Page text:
Ambassador Shoukry, right, is interviewed by Bradford R. McGuinn, left, senior lecturer in UM’s Department of Political Science.
Coral Gables (February 07, 2012) — Calling 2011 a “tumultuous year full of promise and apprehension,” Egyptian Ambassador Sameh Shoukry spoke to a University of Miami audience last Wednesday, discussing a variety of topics that ranged from how the revolution that brought an end to President Hosni Mubarak’s rule has affected Egypt to what lies ahead for the most populous country in the Arab world.
“Egypt’s revolution was sparked primarily by people like yourselves—the young, people in tune with social matters,” said Shoukry, referring to the many UM students who attended his lecture, held at Cosford Cinema on the Coral Gables campus. “It was sparked by youth and supported by the vast majority of Egyptians.
UM was the first stop on Shoukry’s nationwide tour to engage the American public in dialogue about what he termed “the new Egypt.” His presentation, part of UM’s Global Affairs Lecture Series, came almost a year to the day that Mubarak resigned after 18 days of angry protests in Cairo’s Tahrir Square. The ambassador’s remarks also were delivered in the shadow of a tragedy, as more than 70 people were killed and hundreds injured earlier that day at a soccer riot in Port Said.
During his remarks on Wednesday, the ambassador said that as a result of the revolution, Egyptians are now able to express their opinions more readily than before. “It has opened the political spectrum for the establishment of a variety of political organizations and previously banned political entities,” he explained. “It has provided a vibrant debate over what direction Egypt should take for the future and what policies should be implemented.”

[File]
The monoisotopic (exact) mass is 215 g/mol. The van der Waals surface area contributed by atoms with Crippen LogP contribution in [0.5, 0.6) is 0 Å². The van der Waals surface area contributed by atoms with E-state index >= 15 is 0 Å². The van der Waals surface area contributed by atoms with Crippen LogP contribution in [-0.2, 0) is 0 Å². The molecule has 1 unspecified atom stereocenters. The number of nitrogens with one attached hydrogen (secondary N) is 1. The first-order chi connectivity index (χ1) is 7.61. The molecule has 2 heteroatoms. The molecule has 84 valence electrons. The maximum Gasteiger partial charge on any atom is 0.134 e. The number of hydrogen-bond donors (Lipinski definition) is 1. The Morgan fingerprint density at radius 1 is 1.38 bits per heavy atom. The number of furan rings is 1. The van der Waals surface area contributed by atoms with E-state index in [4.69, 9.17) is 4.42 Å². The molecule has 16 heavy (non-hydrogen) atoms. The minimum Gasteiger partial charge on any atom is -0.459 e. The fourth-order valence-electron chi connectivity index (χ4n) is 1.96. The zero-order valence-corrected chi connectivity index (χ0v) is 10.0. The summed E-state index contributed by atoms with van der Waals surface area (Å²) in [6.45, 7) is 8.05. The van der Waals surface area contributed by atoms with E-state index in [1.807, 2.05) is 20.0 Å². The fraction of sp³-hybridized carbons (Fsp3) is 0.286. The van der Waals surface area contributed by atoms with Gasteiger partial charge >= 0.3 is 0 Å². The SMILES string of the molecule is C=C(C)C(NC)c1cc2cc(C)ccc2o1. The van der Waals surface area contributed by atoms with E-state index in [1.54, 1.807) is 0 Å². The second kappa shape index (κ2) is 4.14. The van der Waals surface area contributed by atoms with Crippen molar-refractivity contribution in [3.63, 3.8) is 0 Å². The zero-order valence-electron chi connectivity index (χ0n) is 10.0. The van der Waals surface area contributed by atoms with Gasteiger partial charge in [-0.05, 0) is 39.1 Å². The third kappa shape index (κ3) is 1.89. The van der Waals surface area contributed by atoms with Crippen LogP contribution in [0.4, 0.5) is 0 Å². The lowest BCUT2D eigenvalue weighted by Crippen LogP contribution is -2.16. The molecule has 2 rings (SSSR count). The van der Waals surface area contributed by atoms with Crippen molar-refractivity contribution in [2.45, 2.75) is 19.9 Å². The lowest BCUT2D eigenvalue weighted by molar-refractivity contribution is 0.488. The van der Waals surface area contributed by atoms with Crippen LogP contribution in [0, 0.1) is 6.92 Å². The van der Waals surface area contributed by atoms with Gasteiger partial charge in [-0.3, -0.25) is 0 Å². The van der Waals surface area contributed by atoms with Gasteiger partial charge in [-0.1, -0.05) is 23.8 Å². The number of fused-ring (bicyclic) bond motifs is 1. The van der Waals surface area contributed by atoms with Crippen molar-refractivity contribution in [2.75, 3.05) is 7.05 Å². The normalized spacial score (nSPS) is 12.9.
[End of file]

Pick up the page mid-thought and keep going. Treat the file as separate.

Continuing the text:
He noted that while the primary goals of the uprising were justice, equality, and economic prosperity for Egyptians, “just how those goals should be achieved is an ongoing debate.”
With the standing-room-only audience at the Cosford listening attentively, Shoukry described the revolution’s adverse effect, saying that Egypt has lost significant amounts of tourism revenue and foreign investment because of concerns over the instability of government policies.
As such, Egypt has relied heavily on its foreign-currency reserves. But those funds, said the ambassador, have been dwindling, from $36 billion to $18 billion over the past year. The country is seeking support from international institutions such as the World Bank and International Monetary Fund. “Only last week, we had very successful discussions with both organizations where we believe we will be able to [achieve] some fiscal relief by their assistance.”
He pointed to other positive signs that Egypt will regain stability, noting the recent elections for the upper house of parliament.
Bradford R. McGuinn, a senior lecturer in UM’s Department of Political Science, interviewed Shoukry after the ambassador’s lecture, questioning him on a variety of topics, including fears that Iran is using its uranium enrichment program to develop a nuclear weapon. Shoukry called on Iran to allow inspections by the International Atomic Energy Agency and to demonstrate a commitment to “the peaceful use of atomic energy.”
The ambassador also addressed the ongoing NGO crisis in Egypt. NGOs have worked openly in Egypt for years. But the government has refused to grant them operating licenses. And just yesterday, Egyptian officials announced that 19 Americans will face criminal charges as part of a probe into the funding of pro-democracy groups, a move that could deprive the country of about $1.5 billion in aid from the U.S.
Amy Guindi, a freshman finance major from Egypt, praised Shoukry’s lecture as “strategically delivered.”
“He covered all the points I wanted to hear about,” said the 19-year-old, who last year at this time was attending many of the demonstrations in Tahrir Square while living in Egypt. “Egypt is still in a bit of chaos, and there’s some confusion. But we’re looking forward to a return to stability.”
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